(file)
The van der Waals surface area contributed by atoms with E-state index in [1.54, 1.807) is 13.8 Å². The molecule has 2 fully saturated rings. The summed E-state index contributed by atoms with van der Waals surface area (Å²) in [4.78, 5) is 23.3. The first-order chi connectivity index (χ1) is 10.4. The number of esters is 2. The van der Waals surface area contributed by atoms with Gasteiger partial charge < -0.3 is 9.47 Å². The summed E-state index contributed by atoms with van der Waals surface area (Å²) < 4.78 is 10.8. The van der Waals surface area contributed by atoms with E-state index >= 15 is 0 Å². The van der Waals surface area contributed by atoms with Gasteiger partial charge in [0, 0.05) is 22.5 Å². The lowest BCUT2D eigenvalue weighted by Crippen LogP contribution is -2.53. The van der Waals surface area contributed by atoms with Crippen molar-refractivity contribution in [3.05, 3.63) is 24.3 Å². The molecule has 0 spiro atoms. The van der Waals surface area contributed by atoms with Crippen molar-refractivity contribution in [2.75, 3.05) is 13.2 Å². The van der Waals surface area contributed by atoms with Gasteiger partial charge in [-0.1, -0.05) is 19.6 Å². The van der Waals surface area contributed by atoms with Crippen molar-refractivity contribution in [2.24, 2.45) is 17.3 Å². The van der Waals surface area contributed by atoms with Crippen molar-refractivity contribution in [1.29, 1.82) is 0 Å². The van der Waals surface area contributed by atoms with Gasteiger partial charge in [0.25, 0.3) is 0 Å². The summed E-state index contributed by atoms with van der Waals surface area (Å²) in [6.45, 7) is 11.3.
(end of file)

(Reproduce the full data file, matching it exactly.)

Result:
The van der Waals surface area contributed by atoms with E-state index in [1.54, 1.807) is 13.8 Å². The molecule has 2 fully saturated rings. The summed E-state index contributed by atoms with van der Waals surface area (Å²) in [4.78, 5) is 23.3. The first-order chi connectivity index (χ1) is 10.4. The number of esters is 2. The van der Waals surface area contributed by atoms with Gasteiger partial charge < -0.3 is 9.47 Å². The summed E-state index contributed by atoms with van der Waals surface area (Å²) < 4.78 is 10.8. The van der Waals surface area contributed by atoms with E-state index >= 15 is 0 Å². The van der Waals surface area contributed by atoms with Gasteiger partial charge in [0, 0.05) is 22.5 Å². The lowest BCUT2D eigenvalue weighted by Crippen LogP contribution is -2.53. The van der Waals surface area contributed by atoms with Crippen molar-refractivity contribution in [3.05, 3.63) is 24.3 Å². The molecule has 0 spiro atoms. The van der Waals surface area contributed by atoms with Crippen molar-refractivity contribution in [2.75, 3.05) is 13.2 Å². The van der Waals surface area contributed by atoms with Gasteiger partial charge in [-0.1, -0.05) is 19.6 Å². The van der Waals surface area contributed by atoms with Crippen molar-refractivity contribution in [2.24, 2.45) is 17.3 Å². The van der Waals surface area contributed by atoms with Crippen molar-refractivity contribution in [1.29, 1.82) is 0 Å². The van der Waals surface area contributed by atoms with Gasteiger partial charge in [0.25, 0.3) is 0 Å². The summed E-state index contributed by atoms with van der Waals surface area (Å²) in [6.45, 7) is 11.3.